Alain Brossat and Sylvie Klingberg
Revolutionary Yiddishland: A History of Jewish Radicalism
New York: Verso, 2016.
In the relatively recent publication in English (for the first time) of the 1983 French book Revolutionary Yiddishland, Jewish authors Alain Brossat and Sylvie Klingberg document Jewish radical Leftist politics in Europe in the early to mid-20th century. It is a combination of oral history and a more theoretical analysis of collective historical memory. The authors seek to preserve what they see as the evaporating memory of an era of forward-thinking, hopeful, radical politics which centered around various communities of Jews dwelling in white countries (specifically in Central and Eastern Europe, i.e. “Yiddishland”). But they also want to shed light on how these historical memories function in the present. As such, this book must be read on two levels: first, as a fairly straight-forward history that illuminates many of the reasons why Jews have been, are, and will continue to be a threat to whites; second, as a deeper look into how Jews perceive their own political traditions and culture both in the context of white history and of Zionism. From a strictly practical perspective, the value of this book is that it is a gold mine of pertinent quotes by Jews about Jewish political and cultural attitudes which further vindicate White Nationalist positions and can be used in a wide variety of evidentiary contexts.
Revolutionary Yiddishland is, at its core, a lament for what the authors believe is a disappearing Leftist Jewish radicalism which has been subsumed into the more successful ideology of Zionism. The authors observe in the preface that when this book was written it was “still possible, with memory not yet governed by disciplinary regulations and a speech police established at the heart of the media and close to the executive and judicial powers, to write a book of this kind from a point of view decidedly different from any form of Zionist teleology” (p. x). They then go on to write that “what is at issue here is not so much the inevitably growing distance of a ‘world of yesterday’, but rather a loosening of connection from what appears today as a ‘lost world’“ (p. xi). The revolutionary politics about which they write have been buried beneath layers of Jewish cultural shifts and, from the authors’ perspective, counterrevolutionary narrative controls. Jewish history as the inevitable and triumphant march towards a Zionist Israel is now the central focus of contemporary Jewish historical understanding, which necessarily relegates other narratives–in this case “revolution”–to a position of foreignness and unreality.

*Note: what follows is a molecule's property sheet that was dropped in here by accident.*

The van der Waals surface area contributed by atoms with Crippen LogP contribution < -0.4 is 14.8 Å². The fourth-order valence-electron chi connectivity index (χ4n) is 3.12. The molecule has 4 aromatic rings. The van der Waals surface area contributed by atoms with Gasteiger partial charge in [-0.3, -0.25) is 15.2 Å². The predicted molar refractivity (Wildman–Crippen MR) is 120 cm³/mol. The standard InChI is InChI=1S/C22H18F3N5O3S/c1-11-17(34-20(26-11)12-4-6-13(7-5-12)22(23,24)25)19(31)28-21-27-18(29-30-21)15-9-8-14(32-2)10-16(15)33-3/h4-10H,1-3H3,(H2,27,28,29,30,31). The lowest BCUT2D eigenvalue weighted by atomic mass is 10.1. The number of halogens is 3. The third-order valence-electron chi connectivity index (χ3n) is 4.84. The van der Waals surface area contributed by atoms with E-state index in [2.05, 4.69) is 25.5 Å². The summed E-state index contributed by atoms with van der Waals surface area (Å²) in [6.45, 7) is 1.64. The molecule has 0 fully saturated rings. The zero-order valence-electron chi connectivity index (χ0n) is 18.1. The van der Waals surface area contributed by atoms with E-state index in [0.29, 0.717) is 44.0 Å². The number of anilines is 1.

In their introduction, the authors provide a brief history of the what they call the “three major currents of red Yiddishland: the communists, the Bund, and Poale Zion” (p. 6). Jewish involvement with communism is well-known but the latter groups might be unfamiliar to some readers. The Bund was an organization of Jews that was explicit in its advocacy for a specifically Jewish socialism within Europe (it opposed Zionism); its concern was for the success of Jews themselves. The authors write that it “valorized and championed Yiddish while the communists merely accepted it” (p. 73). Despite its initial communist leanings, the Bund ended up being social democratic and less radical than the Poale Zion, which advocated a communist Jewish state in Palestine. Because of its support for nationalism, it was rejected by the Comintern, which instructed Poale Zion members to join the communist parties of their respective countries. To be sure, the above is a very broad simplification, but the ideological differences between these organizations need not concern us. What matters is that, in different ways and to slightly different degrees, each of these movements was concerned with the creation of safe political and cultural spaces for Jews, at times explicitly and at other times implicitly, even, as in the case of communism, while purporting to be a “great movement of universal emancipation” (p. 51).